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Does St. Louis' earnings tax affect business growth? It depends on who you ask


It’s hard to tell how much impact St. Louis’ 1 percent earnings tax has on attracting businesses to the city. Arguments over the effects of the tax are largely anecdotal.

That’s in part because not much research has been done on the subject over the last 20 years, according to Sarah Coffin, a professor of Urban Planning and Development at Saint Louis University.

"What’s fascinating is that you haven’t really seen much in academic literature. That suggests there hasn’t been a lot of positive or negative effect on it," Coffin said. "It’s just seen as a standard budgetary tool that large municipalities use."

St. Louis has had the tax on those who live or work in the city since 1959. It was a mechanism used by many cities to cope with an exodus to the suburbs, while still seeing large numbers commuting to work each day in the city. Coffin said more than 50 major cities have a similar tax today.

"It was designed and still is designed to account for large populations that otherwise don’t pay taxes in the city," she said.

But the question of whether the tax helps or hurts cities attract and retain businesses is gaining importance in St. Louis where the issue comes up for a vote every five years. On Tuesday, voters in the city will decide whether to keep the tax or phase it out over 10 years with Proposition E.

Coffin said she intends to launch a study this summer on the effects of the earnings tax, along with Tom Crawford, the Banpu Endowed Chair of Sustainability at SLU’s Center for Sustainability.

In the meantime, city voters are being inundated with campaign materials in support and opposition to the tax. Billionaire investor Rex Sinquefield is funding the campaign against the tax. He believes income taxes stifle job growth. Supporters of the tax, including Mayor Francis Slay, say the city would have to slash services if it goes away.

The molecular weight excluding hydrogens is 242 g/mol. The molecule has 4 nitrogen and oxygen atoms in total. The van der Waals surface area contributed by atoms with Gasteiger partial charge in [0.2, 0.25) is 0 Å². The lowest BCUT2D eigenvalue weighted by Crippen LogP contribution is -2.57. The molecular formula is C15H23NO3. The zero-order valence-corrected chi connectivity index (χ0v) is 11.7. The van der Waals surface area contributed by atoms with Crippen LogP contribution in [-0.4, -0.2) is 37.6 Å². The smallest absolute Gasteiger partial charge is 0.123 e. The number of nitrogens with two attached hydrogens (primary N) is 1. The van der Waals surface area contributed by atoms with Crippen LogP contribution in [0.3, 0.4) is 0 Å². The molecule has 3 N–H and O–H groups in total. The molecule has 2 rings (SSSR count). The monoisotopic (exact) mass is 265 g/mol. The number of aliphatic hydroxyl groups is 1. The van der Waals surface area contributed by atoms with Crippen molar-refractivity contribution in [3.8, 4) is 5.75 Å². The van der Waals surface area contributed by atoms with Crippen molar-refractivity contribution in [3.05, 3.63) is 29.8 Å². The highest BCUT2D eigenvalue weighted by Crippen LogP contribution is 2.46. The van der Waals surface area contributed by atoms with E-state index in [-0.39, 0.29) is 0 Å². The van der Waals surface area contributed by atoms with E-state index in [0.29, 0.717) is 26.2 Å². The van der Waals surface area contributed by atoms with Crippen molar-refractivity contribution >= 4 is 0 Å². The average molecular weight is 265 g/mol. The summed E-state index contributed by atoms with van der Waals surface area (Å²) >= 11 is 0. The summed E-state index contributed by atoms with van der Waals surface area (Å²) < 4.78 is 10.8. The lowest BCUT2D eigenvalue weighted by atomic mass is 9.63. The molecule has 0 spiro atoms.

Right now the earnings tax makes up 33 percent of the city’s annual revenues.

What does the business community say?

The St. Louis Regional Chamber said it supports tax policies that promote growth and help make the region attractive to businesses. In the case of the earnings tax, the chamber is taking a somewhat nuanced stance. The business group said it supports allowing city resident to decide the issue, but also points out that the tax makes up a big chunk of the city’s general budget.

"At a time when our region is working to improve equity and provide greater opportunities for our residents, we cannot deliver a crippling blow to the revenue stream that funds vital services and programs," the chamber said in a statement.

Does the tax keep companies from committing to St. Louis? The answers vary.

In terms of attracting companies and adding jobs, the last year has been fairly positive for St. Louis. LockerDome announced in December it would add 300 positions and stay downtown; Square expanded into the innovation district Cortex with plans to add 200 jobs; and KPMG announced last fall it would add 175 employees.

KPMG, an audit, tax and advisory firm, which already had 270 employees at its office on 10 South Broadway, says the tax wasn’t an issue.

"The earnings tax was not a factor in KPMG’s decision to add jobs to its St. Louis office," said Brandon Hatler, a spokesman for the company.

Yet it was a consideration for the family-owned business Powers Insurance and Benefits. The company plans to move from its Clayton office to a new building in St. Louis next year. CEO Pierce Powers said his employees are happy about the move.

"We’ve got a lot of young people in the firm who are so excited," he said, "and I don’t think a 1 percent tax is going to give rise to them leaving our dynamic organization."

But Powers said the tax did factor into the decision. He'd rather there wasn't a tax, especially because the company also will have to pay 1 percent on net profits to the city.

"I’m not going to say its helps," Powers said.

Follow Maria on Twitter: @radioaltman

Maria is the newscast, business and education editor for St. Louis Public Radio.

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